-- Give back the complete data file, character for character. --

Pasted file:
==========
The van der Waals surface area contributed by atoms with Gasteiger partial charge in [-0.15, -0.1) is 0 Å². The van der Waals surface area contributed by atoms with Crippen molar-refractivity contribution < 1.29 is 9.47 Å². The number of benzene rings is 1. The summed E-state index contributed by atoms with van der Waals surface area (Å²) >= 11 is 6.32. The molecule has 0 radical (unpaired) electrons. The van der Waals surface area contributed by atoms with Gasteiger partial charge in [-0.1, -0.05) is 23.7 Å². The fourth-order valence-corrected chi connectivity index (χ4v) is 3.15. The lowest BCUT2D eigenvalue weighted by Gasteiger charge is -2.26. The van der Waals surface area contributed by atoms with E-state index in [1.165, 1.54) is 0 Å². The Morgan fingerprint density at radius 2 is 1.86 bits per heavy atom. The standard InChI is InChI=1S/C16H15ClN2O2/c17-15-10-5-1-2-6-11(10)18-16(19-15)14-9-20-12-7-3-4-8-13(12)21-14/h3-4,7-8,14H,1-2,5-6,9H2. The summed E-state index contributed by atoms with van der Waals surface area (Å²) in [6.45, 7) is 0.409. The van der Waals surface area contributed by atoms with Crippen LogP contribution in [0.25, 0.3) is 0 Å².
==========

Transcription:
The van der Waals surface area contributed by atoms with Gasteiger partial charge in [-0.15, -0.1) is 0 Å². The van der Waals surface area contributed by atoms with Crippen molar-refractivity contribution < 1.29 is 9.47 Å². The number of benzene rings is 1. The summed E-state index contributed by atoms with van der Waals surface area (Å²) >= 11 is 6.32. The molecule has 0 radical (unpaired) electrons. The van der Waals surface area contributed by atoms with Gasteiger partial charge in [-0.1, -0.05) is 23.7 Å². The fourth-order valence-corrected chi connectivity index (χ4v) is 3.15. The lowest BCUT2D eigenvalue weighted by Gasteiger charge is -2.26. The van der Waals surface area contributed by atoms with E-state index in [1.165, 1.54) is 0 Å². The Morgan fingerprint density at radius 2 is 1.86 bits per heavy atom. The standard InChI is InChI=1S/C16H15ClN2O2/c17-15-10-5-1-2-6-11(10)18-16(19-15)14-9-20-12-7-3-4-8-13(12)21-14/h3-4,7-8,14H,1-2,5-6,9H2. The summed E-state index contributed by atoms with van der Waals surface area (Å²) in [6.45, 7) is 0.409. The van der Waals surface area contributed by atoms with Crippen LogP contribution in [0.25, 0.3) is 0 Å².